• Grains 

Introduce 1.5 ounces or about 42.5 g of grains in your child’s meals daily. This amounts to 1.5 slices of whole grain bread, one cup of cooked pasta or oatmeal, or one cup rice. You should try to avoid heavily processed white bread, pasta and rice and opt for wholemeal/wholegrain varieties if possible. 

  • Milk/Dairy 

Your child needs around 700-1000 ml of milk per day. Avoid giving cow’s milk until next month. 

In a nutshell, here’s what your child needs every day (refer above for what the amounts look like):

  • Fruits: 1/4 for boys; 1/4 cups for girls
  • Vegetables: 1/4 cups for boys; 1/4 cups for girls
  • Grains: up to 1.5 ounces for boys and girls
  • Proteins: 23.75g for boys and girls 
  • Milk: 20-35 ounces of breast milk or 24 ounces of formula for boys and girls
  • Water: 800 ml for boys; 800 ml for girls

Of course, providing your baby proper nutrition is very important, so make sure to feed him healthy fruits, vegetables, whole grains, dairy products, and protein-rich foods, like fish, beef, and chicken.

Tips

  • Let your baby feed himself/her using his/her fingers. You can also start introducing how to handle a spoon. 
  • Your baby should now be able to drink on his/her own, or with a little assistance.
  • When it comes to food, this is when your baby starts to become more picky about what he/she wants to eat, so it’s important to be patient. Keep offering different types of food to your baby.
  • Avoid too many sweets, as baby might develop a sweet tooth at a young age. Breastfeeding is still highly recommended at this age if possible.
  • Added salt and sugar should be avoided completely, or limited as much as possible. 
  • If you have a picky eater on your hands, just be patient when introducing new food. A baby usually needs several feedings before getting used to a certain taste. 

When to speak to a doctor

If your baby

  • Breaks out in rashes after eating. 
  • Vomits after all, or almost all meals. 
Vaccinations and Common Illnesses
By now, your baby should have had the following vaccinations:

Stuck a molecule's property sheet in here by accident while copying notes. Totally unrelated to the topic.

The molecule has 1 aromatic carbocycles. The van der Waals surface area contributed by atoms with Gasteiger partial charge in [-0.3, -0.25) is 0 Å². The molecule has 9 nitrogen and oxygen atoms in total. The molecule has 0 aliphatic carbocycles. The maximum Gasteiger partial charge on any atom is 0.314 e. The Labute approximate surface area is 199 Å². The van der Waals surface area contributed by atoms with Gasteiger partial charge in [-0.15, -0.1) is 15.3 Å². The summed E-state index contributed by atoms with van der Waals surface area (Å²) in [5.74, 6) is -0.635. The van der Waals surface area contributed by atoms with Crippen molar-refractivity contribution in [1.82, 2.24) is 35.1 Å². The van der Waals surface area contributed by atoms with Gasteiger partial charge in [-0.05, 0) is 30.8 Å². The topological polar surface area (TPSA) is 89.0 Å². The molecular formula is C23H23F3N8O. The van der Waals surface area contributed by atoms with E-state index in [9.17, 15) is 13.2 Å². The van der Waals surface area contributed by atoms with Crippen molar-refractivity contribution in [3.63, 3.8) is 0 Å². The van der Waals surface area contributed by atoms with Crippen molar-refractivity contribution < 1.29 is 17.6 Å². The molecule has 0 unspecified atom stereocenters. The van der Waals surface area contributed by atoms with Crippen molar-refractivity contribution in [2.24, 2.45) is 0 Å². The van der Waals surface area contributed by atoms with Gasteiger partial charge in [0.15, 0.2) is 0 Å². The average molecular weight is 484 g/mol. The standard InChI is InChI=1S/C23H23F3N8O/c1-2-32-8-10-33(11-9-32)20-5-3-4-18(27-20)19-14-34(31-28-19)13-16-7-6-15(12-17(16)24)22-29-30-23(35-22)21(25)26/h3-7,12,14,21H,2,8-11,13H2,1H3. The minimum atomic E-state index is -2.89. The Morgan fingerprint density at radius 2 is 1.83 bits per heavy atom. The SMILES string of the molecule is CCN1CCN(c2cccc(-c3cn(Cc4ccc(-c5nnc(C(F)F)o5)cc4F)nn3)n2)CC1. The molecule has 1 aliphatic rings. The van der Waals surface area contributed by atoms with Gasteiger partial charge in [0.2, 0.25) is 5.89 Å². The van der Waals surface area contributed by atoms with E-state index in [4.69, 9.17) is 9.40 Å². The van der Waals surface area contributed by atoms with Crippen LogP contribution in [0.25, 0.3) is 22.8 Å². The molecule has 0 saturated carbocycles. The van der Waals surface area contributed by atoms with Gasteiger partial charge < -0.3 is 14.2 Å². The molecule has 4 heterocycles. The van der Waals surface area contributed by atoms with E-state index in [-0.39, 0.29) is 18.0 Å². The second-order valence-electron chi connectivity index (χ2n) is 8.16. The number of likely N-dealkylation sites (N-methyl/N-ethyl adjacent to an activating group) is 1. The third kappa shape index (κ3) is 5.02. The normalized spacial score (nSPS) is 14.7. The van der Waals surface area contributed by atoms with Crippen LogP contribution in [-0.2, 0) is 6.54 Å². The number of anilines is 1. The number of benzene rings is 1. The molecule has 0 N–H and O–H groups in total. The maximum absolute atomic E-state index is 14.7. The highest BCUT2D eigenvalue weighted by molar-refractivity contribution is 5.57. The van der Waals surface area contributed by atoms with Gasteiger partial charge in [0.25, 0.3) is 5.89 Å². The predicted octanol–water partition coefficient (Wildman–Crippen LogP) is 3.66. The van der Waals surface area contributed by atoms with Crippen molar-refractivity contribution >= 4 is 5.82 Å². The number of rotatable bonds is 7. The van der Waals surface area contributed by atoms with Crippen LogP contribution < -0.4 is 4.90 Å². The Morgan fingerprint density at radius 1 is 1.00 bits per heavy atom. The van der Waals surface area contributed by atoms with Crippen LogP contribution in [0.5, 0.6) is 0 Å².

• BCG
  • Hepatitis​ B (1st, 2nd and 3rd dose)
  • DTaP (1st, 2nd and 3rd dose)
  • IPV (1st, 2nd and 3rd dose)
  • Hib (1st, 2nd and 3rd dose)
  • Pneumococcal Conjugate (1st and 2nd dose)

To read more about your child’s vaccination schedule, click here

Has your baby had his/her first common cold yet? While it’s stressful to see your little one ill, sickness in kids is inevitable and in fact, helps build up baby’s immunity. Other than the common cold, little ones may also be prone to common illnesses like Hand, Foot Mouth disease, seasonal strains of influenza and coughs and rashes. 

Mums and dad, you should never medicate your baby on your own unless you are doctors yourself. Please seek medical advice for any illness in your child, even common ones. However, you can ease your child’s symptoms through, for example, saline drops for a congested nose or lukewarm sponging for fever. 

Tips

  • Never force feed your child if he/she loses his/her appetite when sick. Just make sure your baby is well hydrated. 
  • Do not ever medicate your baby unless you are a doctor yourself. 
  • If your baby is prescribed antibiotics by the doctor, it’s essential that you finish the course, even if baby seems to be better. 
  • If baby bumps his/her head, apply an ice pack (wrapped in a cloth) immediately to prevent bruising. 
  • Basic hygiene practices should be strictly followed by all family members. This includes washing hand before meals and after using the bathroom. 

When to Talk to Your Doctor

If your child, 

  • Has an unusually poor appetite or is severely underweight for his/her age.
  • Has a fever over 38 degrees Celsius.
  • Has a chesty or phlegmy cough that does not ease after two days. 
  • Wheezes or finds it hard to breathe (you should call emergency).

Reference: Web MD

*Disclaimer: This is the median length and weight, and head circumference according to WHO standards.

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Next month: Baby development and milestones: Your 12 month old